Survey Says

Lean In: Do Sandberg’s observations hold up in health care?


Isabel Yoon, Survey Solutions

Sheryl Sandberg’s Lean In has revived a national discourse on women’s representation in leadership roles. But does her argument—that women “lean back” from their careers in higher numbers than men—apply to health care, a workforce mostly comprised of women?1

If you’d like a quick synopsis of Sandberg’s main points, watch her TED talk.


Opting out, but not leaning back

Sure enough, the data does point to a graceful bowing out of women along the upward path to senior leadership. While women outnumber men 4 to 1 at the frontline, this ratio declines among mid-level managers, and drops off even further at the senior leadership level.

This may be explained in part by the gender gap in agreement with the driver “I am interested in promotion opportunities in my unit/department” at all levels with the greatest disparity found among mid-level managers at 8.1%.2

However, if more women are opting out of leadership roles than their male colleagues, it does not seem to be coupled with the “leaning back” that Sandberg observes. In fact, Sandberg would be interested to learn that in health care, engagement among women appears to be virtually equal if not higher than engagement among their male colleagues at all levels of the organization.

As we discuss on Survey Says, engaged employees are those who feel inspired to perform their best work, often putting in discretionary effort to help the organization succeed—qualities that are well in line with what Sandberg refers to as “leaning in” to one’s career.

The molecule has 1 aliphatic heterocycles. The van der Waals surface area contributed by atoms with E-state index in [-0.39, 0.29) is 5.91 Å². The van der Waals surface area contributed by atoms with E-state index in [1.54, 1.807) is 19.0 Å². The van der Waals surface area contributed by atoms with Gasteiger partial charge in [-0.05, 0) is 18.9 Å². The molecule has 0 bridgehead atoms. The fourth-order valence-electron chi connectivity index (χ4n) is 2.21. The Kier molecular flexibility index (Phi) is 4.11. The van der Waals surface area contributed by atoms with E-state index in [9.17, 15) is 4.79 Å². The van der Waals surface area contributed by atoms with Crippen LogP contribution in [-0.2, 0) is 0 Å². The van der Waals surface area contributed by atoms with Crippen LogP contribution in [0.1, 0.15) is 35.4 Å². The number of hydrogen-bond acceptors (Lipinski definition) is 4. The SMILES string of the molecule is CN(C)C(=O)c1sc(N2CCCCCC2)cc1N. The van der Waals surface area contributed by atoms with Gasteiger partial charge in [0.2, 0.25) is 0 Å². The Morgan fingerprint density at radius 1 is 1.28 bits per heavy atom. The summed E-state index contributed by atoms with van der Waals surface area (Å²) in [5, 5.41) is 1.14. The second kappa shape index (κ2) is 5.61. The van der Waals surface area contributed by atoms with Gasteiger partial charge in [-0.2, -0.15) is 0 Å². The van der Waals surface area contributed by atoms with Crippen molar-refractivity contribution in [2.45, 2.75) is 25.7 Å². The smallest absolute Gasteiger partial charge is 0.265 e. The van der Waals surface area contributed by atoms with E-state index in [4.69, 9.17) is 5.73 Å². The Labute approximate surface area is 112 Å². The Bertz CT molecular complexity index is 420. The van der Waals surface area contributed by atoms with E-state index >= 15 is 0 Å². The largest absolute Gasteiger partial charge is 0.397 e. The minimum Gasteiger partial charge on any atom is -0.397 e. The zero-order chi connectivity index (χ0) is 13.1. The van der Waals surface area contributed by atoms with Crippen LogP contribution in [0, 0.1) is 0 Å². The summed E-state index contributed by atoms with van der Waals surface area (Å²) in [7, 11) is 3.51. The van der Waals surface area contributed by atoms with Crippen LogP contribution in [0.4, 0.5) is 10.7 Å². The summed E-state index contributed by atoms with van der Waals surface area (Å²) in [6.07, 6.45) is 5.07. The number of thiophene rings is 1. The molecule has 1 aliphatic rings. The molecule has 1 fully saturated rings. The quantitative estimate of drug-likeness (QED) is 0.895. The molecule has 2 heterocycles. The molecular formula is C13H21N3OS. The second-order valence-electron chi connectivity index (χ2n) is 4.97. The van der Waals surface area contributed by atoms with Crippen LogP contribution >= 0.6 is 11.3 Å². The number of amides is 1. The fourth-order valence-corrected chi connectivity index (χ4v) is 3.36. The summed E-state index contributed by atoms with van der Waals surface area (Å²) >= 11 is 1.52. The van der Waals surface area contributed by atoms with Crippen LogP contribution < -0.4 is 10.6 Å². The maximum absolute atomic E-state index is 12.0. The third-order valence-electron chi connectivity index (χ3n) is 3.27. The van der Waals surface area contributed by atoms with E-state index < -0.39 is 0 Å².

Although fewer women make it to the top, professional development drivers consistently rank among the top 10 drivers of women’s engagement at all levels of the organizational hierarchy.3


Tapping into middle manager engagement

This data supports a cautious rebuttal of Sandberg’s thesis in the health care industry. While fewer women are ascending to senior leadership positions than men, this is not rooted in a less engaged female workforce, nor one that is less committed to professional development throughout their careers.

The challenge, then, is to capitalize on the relatively high levels of engagement seen among women at the middle management level by providing compelling leadership opportunities that will entice them to reach for the top.

Have thoughts you’d like to share on this topic? Please leave a comment or email me at yooni@advisory.com with your thoughts.



  1. The Bureau of Labor Statistics reports that 74.3% of health care practitioner and technical occupations and 88.9% of health care support occupations are filled by women.The Bureau of Labor Statistics reports that 74.3% of health care practitioner and technical occupations and 88.9% of health care support occupations are filled by women. http://www.bls.gov/opub/ee/empearn201101.pdf
  2. Percentage of respondents who answered “Agree” or “Strongly Agree” to the driver.
  3. The drivers “I am interested in promotion opportunities in my unit/department,” “My most recent performance review helped me to improve,” “Training and development opportunities offered by my organization have helped me to improve,” and “My current job is a good match for my skills” are among the top 10 drivers of engagement for female frontline staff and mid-level managers.
    The drivers “I have the right amount of independence in my work,” “My current job is a good match for my skills,” “Training and development opportunities offered by my organization have helped me to improve,” and “My manager helps me learn new skills” is among the top 10 drivers of engagement for female senior leaders.
    Source: Advisory Board Survey Solutions, 2013 Employee Engagement Initiative Database.